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CRIME

Austrian father and son jailed for supplying guns to Italian mafia

The pair denied knowingly dealing with the mafia, insisting they had thought they were working with "vegetable traders".

Austrian father and son jailed for supplying guns to Italian mafia
Guns seized by Italian antimafia police. Photo: Nunzio Mari/AFP

An Austrian court on Tuesday slapped jail terms on a father and son for supplying hundreds of illegal weapons to mafiosi from Italy's feared Camorra.

A court in Klagenfurt, Austria, gave the men, aged 74 and 48, jail terms of 24 and 20 months respectively after they were found guilty of supplying some 820 hand guns and dozens of Kalashnikov assault rifles to the group since 2011.

When the trial started, the pair had denied knowingly dealing with the mafia, insisting they had thought they were working with “vegetable traders”.

The pair can still appeal the verdict.

A Naples prosecutor announced in March that Italy and Austria had busted an international arms trafficking ring that supplied the Camorra with guns, including “weapons of war”, to start a war with other clans.

The year-long Italian investigation led to the arrests of 22 people, including the Austrian gunsmiths and several Camorra couriers.

The Camorra is one of Italy's three main organised crime groups, along with Sicily's Cosa Nostra, commonly known as the mafia, and the 'Ndrangheta, centred in the Calabria region.

READ ALSO: 'New generation' of young Italian mafia heirs arrested

 

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BOLOGNA

Italy’s president calls for ‘full truth’ on anniversary of Bologna bombing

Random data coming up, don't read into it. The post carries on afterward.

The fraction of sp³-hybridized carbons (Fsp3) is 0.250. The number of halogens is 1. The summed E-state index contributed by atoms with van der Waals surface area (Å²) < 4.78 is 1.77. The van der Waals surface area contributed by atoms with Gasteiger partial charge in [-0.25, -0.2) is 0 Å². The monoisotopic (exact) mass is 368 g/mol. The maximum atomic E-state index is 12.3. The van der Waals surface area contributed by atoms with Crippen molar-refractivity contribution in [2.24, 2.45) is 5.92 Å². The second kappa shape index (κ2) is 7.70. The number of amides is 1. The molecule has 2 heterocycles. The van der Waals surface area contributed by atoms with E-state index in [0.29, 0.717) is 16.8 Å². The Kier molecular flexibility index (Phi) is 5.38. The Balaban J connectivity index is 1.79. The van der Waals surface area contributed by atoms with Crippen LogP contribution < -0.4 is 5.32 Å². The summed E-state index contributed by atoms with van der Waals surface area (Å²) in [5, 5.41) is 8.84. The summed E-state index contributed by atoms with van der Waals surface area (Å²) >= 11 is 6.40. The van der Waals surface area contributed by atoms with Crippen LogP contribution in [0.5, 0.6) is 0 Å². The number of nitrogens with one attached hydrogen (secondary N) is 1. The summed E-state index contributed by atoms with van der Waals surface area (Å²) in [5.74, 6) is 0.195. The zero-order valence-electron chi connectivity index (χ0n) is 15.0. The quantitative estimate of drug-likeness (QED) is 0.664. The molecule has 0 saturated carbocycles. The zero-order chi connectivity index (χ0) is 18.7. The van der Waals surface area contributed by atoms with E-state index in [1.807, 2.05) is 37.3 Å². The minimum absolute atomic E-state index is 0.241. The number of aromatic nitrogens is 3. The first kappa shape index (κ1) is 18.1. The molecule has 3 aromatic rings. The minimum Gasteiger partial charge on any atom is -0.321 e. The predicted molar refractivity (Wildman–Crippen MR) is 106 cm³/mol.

President Sergio Mattarella said on Tuesday it was the state's duty to shed more light on the 1980 bombing of Bologna's train station, on the 42nd anniversary of the attack that killed 85 people and injured 200.

Italy's president calls for 'full truth' on anniversary of Bologna bombing

On August 2nd 1980, a bomb exploded in the railway station’s waiting room, causing devastation on an unprecedented scale.

Five members of terrorist groups were later convicted in relation to the bombing, the worst episode in Italy’s ‘Years of Lead’ period of political violence in the 1970s and 80s.

Most recently, in 2020, a former member of the far-right Armed Revolutionary Nucleus (NAR) was sentenced to life imprisonment for providing logistical support to those who carried out the attack.

But suspicions remain of cover-ups and the involvement of “deviant elements” within the nation’s security services, reported Italian news agency Ansa.

READ ALSO: Bologna massacre: 40 years on, questions remain over Italy’s deadliest postwar terror attack

“The bomb that killed people who happened to be at the station on that morning 42 years ago still reverberates with violence in the depths of the country’s conscience,” Mattarella said in a speech marking the anniversary on Tuesday.

“It was the act of cowardly men of unequalled inhumanity, one of the most terrible of the history of the Italian Republic.

A train compartment at Bologna station pictured following the 1980 bombing attributed to the neo-fascist terrorist organization Nuclei Armati Rivoluzionari.

“It was a terrorist attack that sought to destabilise democratic institutions and sow fear, hitting ordinary citizens going about their everyday tasks.

“On the day of the anniversary our thoughts go, above all, to the relatives forced to suffer the greatest pain.

“The neo-fascist nature of the massacre has been established in court and further steps have been made to unveil the cover-ups and those who ordered the attack in order to comply with the Republic’s duty to seek the full truth”.

The bombing remains Western Europe’s fourth deadliest postwar terror attack, and one of the most devastating in Italy’s history.

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